The PRME Anti-Corruption Toolkit was designed to provide comprehensive anti-corruption guidelines for curriculum change in business schools and management-related academic institutions around the world. Its modules, which can be used individually or as a stand-alone course, aim to address the ethical, moral, and practical challenges that students will face in the marketplace.
Since co-founding Pandama Retreat, Winery and the Centre for Creative Arts five years ago with her husband, Warren, Tracy Douglas enjoys the kind of success that many enterprises only dream of. While operating her lucrative wine and creative arts business, Tracy met many aspiring young entrepreneurs who were not pursuing their goals in large part because of their attitudes. Realizing that aspiring young entrepreneurs in Guyana focused on obstacles rather than the opportunities around them, Tracy was inspired to help young people to pursue their goals. In 2014, Tracy received the United Nations Conference on Trade and Development’s (UNCTAD) Empretec Women in Business Award for creating employment for women while operating a sustainable business.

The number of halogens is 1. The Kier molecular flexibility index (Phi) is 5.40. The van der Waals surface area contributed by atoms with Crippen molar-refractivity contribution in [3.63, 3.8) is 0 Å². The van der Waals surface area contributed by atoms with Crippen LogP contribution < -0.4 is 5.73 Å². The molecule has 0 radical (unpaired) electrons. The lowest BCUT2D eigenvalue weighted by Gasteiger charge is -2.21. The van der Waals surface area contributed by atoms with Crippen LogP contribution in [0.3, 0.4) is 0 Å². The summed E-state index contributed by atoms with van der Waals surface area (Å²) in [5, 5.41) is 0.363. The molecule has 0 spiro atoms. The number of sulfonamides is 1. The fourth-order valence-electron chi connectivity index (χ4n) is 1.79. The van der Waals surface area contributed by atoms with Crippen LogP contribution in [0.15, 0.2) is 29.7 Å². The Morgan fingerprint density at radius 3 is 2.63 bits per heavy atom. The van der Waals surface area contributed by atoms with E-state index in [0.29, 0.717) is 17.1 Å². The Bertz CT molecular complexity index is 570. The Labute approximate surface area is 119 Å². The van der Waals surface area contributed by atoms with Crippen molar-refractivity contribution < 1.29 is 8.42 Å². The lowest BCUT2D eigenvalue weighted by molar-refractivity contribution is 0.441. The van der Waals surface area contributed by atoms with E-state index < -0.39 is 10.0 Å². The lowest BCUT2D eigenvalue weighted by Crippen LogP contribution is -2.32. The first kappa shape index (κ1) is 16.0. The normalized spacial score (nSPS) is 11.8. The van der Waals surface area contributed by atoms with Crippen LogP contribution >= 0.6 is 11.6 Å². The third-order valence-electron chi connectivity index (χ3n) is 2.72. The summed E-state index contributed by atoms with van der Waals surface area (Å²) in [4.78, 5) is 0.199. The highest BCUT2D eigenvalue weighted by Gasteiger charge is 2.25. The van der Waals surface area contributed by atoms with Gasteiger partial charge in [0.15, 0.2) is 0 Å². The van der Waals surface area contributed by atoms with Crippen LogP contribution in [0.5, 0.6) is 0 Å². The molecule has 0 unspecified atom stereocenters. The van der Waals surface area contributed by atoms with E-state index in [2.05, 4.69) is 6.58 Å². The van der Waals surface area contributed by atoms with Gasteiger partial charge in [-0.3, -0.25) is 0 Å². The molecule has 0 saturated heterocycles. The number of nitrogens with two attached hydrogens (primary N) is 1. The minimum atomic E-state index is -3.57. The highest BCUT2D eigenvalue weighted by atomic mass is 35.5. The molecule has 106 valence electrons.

A North Start Foundation-led health programme for the protecting of truck drivers against HIV/Aids, serves as case study on the challenges in scaling up innovative ideas in the humanitarian sector.
The case examines the development of a tuberculosis treatment program in Bangladesh by an NGO and how the program was expanded to cover 80 million people, using community health workers to perform most of its essential functions including case finding, directly-observed therapy and record keeping.